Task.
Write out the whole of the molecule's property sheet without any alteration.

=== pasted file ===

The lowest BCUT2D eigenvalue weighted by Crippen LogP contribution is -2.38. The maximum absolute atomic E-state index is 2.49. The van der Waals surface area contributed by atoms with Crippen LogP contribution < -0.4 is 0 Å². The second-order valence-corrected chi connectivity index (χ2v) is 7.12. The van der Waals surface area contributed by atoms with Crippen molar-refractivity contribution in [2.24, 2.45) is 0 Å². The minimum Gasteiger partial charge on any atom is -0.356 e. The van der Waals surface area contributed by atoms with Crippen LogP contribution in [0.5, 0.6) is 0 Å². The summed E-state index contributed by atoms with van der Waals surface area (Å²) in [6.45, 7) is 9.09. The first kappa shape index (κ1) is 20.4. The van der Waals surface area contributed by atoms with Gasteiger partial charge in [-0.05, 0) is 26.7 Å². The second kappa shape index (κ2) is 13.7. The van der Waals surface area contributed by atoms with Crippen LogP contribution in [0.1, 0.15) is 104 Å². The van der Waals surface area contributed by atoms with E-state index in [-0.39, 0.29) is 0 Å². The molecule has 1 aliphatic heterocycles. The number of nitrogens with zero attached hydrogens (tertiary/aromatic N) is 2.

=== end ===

The lowest BCUT2D eigenvalue weighted by Crippen LogP contribution is -2.38. The maximum absolute atomic E-state index is 2.49. The van der Waals surface area contributed by atoms with Crippen LogP contribution < -0.4 is 0 Å². The second-order valence-corrected chi connectivity index (χ2v) is 7.12. The van der Waals surface area contributed by atoms with Crippen molar-refractivity contribution in [2.24, 2.45) is 0 Å². The minimum Gasteiger partial charge on any atom is -0.356 e. The van der Waals surface area contributed by atoms with Crippen LogP contribution in [0.5, 0.6) is 0 Å². The summed E-state index contributed by atoms with van der Waals surface area (Å²) in [6.45, 7) is 9.09. The first kappa shape index (κ1) is 20.4. The van der Waals surface area contributed by atoms with Gasteiger partial charge in [-0.05, 0) is 26.7 Å². The second kappa shape index (κ2) is 13.7. The van der Waals surface area contributed by atoms with Crippen LogP contribution in [0.1, 0.15) is 104 Å². The van der Waals surface area contributed by atoms with E-state index in [-0.39, 0.29) is 0 Å². The molecule has 1 aliphatic heterocycles. The number of nitrogens with zero attached hydrogens (tertiary/aromatic N) is 2.